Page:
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  • Writer's pictureAlison Aldred

Are you getting enough....of the sunshine vitamin?

The British Medical Journal recently published a letter, expressing what they considered was overwhelming evidence supporting the benefit of having optimal blood levels of vitamin D to fight a Covid-19 infection. So, what are optimal blood serum levels and does this directly correlate to dietary intake? First of all, not all countries recommend the same dietary intake, but most advise about 800 IU/d for an adult. Just for info, UK guidance is usually 400 IU/d, although the BMJ are now suggesting between 4-5000 IU during the Covid-19 pandemic.

A substantial increase!

Before you rush to take high dose supplements, I advise you to have blood serum levels checked, because too much vitamin D may also cause problems.

Optimal levels of 25-hydroxyvitamin D should be between 125 – 175 nmol/L.

Tests cost less than a night out and I doubt you are partying much at the moment! Why not spend it on something you will gain benefit from instead? I can arrange various biochemical tests, so if you would like help with this, just email me. Nutritionally speaking, unless you are being fastidious about calculating dietary intake, every single day, it is highly unlikely you are eating enough, let alone metabolising this into the active form. I’ll go through that in more detail, further on. Now, as you probably already aware, you can buy Vitamin D in two versions, D2 and D3.

D2 is from plants and D3 is from animals.

I’m not going to discuss getting vitamin D3 from sunlight, because the chances of you prancing around naked on a daily basis (until at least next summer), is pretty slim. Scientists are still arguing about which is the best supplement form of vitamin D, but we’ll just let them carry on for the time being, because whether you take vitamin D2 or D3, your body still has to convert it into a hormone called calcitrol (also called calcitriol) which has major benefits for bones, cardiovascular health and immunity and this happens via a two step process:

1) In the liver

2) In the kidneys

How efficiently you manage that conversion depends on a number of factors, such as the health of your gut, the health of your liver and kidneys, what drugs you are taking, your genetics and whether you have a healthy, balanced diet that includes other vitamin D cofactors, although I’m not going to go into them today. How well calcitrol balances levels of calcium and phosphorus in your body (for bone and heart health), also depends on how healthy your gut is, in particular intestinal health.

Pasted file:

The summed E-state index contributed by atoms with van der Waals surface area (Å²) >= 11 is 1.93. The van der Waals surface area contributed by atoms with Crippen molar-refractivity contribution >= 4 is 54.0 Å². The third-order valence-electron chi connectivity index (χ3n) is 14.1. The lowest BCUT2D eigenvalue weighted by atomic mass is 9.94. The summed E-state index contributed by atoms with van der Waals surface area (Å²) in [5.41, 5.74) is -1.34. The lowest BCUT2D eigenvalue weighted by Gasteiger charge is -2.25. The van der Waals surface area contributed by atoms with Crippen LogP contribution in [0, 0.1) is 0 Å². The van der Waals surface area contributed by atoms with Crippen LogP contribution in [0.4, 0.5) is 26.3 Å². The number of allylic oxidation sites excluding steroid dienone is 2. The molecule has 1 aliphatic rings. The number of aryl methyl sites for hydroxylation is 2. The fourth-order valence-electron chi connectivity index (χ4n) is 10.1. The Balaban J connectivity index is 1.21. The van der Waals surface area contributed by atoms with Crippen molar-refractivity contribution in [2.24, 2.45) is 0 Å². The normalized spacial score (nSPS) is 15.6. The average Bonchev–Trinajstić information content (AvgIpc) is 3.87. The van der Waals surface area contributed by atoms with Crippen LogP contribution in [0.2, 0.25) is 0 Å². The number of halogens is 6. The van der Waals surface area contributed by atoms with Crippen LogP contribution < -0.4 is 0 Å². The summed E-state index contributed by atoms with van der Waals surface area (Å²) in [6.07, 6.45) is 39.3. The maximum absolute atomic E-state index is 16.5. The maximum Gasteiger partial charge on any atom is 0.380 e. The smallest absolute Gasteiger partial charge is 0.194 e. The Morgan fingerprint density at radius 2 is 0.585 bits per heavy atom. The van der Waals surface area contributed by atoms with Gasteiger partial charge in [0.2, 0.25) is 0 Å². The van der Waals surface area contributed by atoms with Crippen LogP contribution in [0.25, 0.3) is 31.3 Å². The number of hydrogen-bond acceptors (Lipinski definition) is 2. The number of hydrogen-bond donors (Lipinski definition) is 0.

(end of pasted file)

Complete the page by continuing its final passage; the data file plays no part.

Yes, but what about immunity?

Calcitrol also works together with retinol to support immunity. How efficiently this marriage works, depends on whether you have an adequate intake of vitamin A (from animal source). Or, if you are vegan, it depends on whether you are sufficiently converting beta-carotene from plants to retinol (vitamin A). Gene snps may play a role here and can also be easily checked via testing. It is worth remembering, that both D and A are fat soluble vitamins, this means that if you are eating a very low fat diet, or taking weight loss tablets such as Alli, it is likely you have reduced levels in your body. Ok then, so if you want to eat more vitamin D, these are the best options…

For vegans/plant eaters the choices of vitamin D include:

  • Mushrooms that state on the pack ‘high vitamin D’ have significantly more D than regular mushrooms (100g = 1048 IU compared to 7 IU). If you can’t find these, go for regular mushrooms, but pop them on the windowsill gill side up, in the morning, for a few hours.

  • Any vegan product, such as plant milk that states ‘fortified with vitamin D.

  • When choosing a supplement, go for D2. As I explained earlier, D3 is from animal source.

  • If you are vegan/plant-based it is really important